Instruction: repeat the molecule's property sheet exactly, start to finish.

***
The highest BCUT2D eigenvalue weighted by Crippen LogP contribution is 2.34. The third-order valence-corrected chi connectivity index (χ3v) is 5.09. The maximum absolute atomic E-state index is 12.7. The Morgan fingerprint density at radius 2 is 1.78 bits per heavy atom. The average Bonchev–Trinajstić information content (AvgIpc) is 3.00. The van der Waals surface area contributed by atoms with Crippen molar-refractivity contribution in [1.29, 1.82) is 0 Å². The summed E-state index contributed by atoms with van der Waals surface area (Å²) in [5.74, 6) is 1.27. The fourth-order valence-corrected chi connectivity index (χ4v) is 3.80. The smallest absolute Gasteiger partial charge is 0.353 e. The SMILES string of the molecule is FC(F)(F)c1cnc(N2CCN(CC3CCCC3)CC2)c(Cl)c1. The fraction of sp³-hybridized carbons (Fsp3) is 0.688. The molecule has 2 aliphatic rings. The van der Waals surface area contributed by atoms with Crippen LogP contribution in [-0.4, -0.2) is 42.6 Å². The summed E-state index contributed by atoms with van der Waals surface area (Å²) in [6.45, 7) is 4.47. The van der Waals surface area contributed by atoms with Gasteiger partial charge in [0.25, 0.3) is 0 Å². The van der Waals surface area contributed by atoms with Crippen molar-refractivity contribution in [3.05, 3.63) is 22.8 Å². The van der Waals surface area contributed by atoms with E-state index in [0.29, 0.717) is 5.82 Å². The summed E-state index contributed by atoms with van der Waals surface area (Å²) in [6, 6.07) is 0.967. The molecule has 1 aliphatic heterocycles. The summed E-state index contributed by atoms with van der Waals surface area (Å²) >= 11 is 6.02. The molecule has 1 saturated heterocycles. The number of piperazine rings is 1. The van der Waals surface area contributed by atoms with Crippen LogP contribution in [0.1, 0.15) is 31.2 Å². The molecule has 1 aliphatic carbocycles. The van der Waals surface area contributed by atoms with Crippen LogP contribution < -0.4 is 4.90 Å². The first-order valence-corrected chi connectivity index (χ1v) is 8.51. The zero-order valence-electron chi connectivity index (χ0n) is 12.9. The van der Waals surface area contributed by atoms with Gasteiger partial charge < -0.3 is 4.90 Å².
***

The highest BCUT2D eigenvalue weighted by Crippen LogP contribution is 2.34. The third-order valence-corrected chi connectivity index (χ3v) is 5.09. The maximum absolute atomic E-state index is 12.7. The Morgan fingerprint density at radius 2 is 1.78 bits per heavy atom. The average Bonchev–Trinajstić information content (AvgIpc) is 3.00. The van der Waals surface area contributed by atoms with Crippen molar-refractivity contribution in [1.29, 1.82) is 0 Å². The summed E-state index contributed by atoms with van der Waals surface area (Å²) in [5.74, 6) is 1.27. The fourth-order valence-corrected chi connectivity index (χ4v) is 3.80. The smallest absolute Gasteiger partial charge is 0.353 e. The SMILES string of the molecule is FC(F)(F)c1cnc(N2CCN(CC3CCCC3)CC2)c(Cl)c1. The fraction of sp³-hybridized carbons (Fsp3) is 0.688. The molecule has 2 aliphatic rings. The van der Waals surface area contributed by atoms with Crippen LogP contribution in [-0.4, -0.2) is 42.6 Å². The summed E-state index contributed by atoms with van der Waals surface area (Å²) in [6.45, 7) is 4.47. The van der Waals surface area contributed by atoms with Gasteiger partial charge in [0.25, 0.3) is 0 Å². The van der Waals surface area contributed by atoms with Crippen molar-refractivity contribution in [3.05, 3.63) is 22.8 Å². The van der Waals surface area contributed by atoms with E-state index in [0.29, 0.717) is 5.82 Å². The summed E-state index contributed by atoms with van der Waals surface area (Å²) in [6, 6.07) is 0.967. The molecule has 1 aliphatic heterocycles. The summed E-state index contributed by atoms with van der Waals surface area (Å²) >= 11 is 6.02. The molecule has 1 saturated heterocycles. The number of piperazine rings is 1. The van der Waals surface area contributed by atoms with Crippen LogP contribution in [0.1, 0.15) is 31.2 Å². The molecule has 1 aliphatic carbocycles. The van der Waals surface area contributed by atoms with Crippen LogP contribution < -0.4 is 4.90 Å². The first-order valence-corrected chi connectivity index (χ1v) is 8.51. The zero-order valence-electron chi connectivity index (χ0n) is 12.9. The van der Waals surface area contributed by atoms with Gasteiger partial charge < -0.3 is 4.90 Å².